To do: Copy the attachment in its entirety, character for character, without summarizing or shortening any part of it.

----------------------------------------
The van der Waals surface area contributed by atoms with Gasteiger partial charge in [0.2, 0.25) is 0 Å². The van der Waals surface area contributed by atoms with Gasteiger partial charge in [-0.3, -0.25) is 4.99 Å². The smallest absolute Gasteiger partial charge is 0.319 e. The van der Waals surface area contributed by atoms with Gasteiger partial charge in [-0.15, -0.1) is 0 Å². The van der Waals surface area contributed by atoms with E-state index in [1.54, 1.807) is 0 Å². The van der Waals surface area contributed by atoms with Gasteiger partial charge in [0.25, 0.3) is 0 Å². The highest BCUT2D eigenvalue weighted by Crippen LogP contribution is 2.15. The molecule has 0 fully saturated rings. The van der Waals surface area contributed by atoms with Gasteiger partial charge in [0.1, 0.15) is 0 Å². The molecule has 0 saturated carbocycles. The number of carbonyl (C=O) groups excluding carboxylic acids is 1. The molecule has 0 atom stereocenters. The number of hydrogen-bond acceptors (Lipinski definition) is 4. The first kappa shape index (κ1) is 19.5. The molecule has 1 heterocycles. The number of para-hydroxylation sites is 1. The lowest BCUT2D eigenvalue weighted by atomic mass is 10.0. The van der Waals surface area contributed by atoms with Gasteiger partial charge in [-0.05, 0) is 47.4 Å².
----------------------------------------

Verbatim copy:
The van der Waals surface area contributed by atoms with Gasteiger partial charge in [0.2, 0.25) is 0 Å². The van der Waals surface area contributed by atoms with Gasteiger partial charge in [-0.3, -0.25) is 4.99 Å². The smallest absolute Gasteiger partial charge is 0.319 e. The van der Waals surface area contributed by atoms with Gasteiger partial charge in [-0.15, -0.1) is 0 Å². The van der Waals surface area contributed by atoms with E-state index in [1.54, 1.807) is 0 Å². The van der Waals surface area contributed by atoms with Gasteiger partial charge in [0.25, 0.3) is 0 Å². The highest BCUT2D eigenvalue weighted by Crippen LogP contribution is 2.15. The molecule has 0 fully saturated rings. The van der Waals surface area contributed by atoms with Gasteiger partial charge in [0.1, 0.15) is 0 Å². The molecule has 0 saturated carbocycles. The number of carbonyl (C=O) groups excluding carboxylic acids is 1. The molecule has 0 atom stereocenters. The number of hydrogen-bond acceptors (Lipinski definition) is 4. The first kappa shape index (κ1) is 19.5. The molecule has 1 heterocycles. The number of para-hydroxylation sites is 1. The lowest BCUT2D eigenvalue weighted by atomic mass is 10.0. The van der Waals surface area contributed by atoms with Gasteiger partial charge in [-0.05, 0) is 47.4 Å².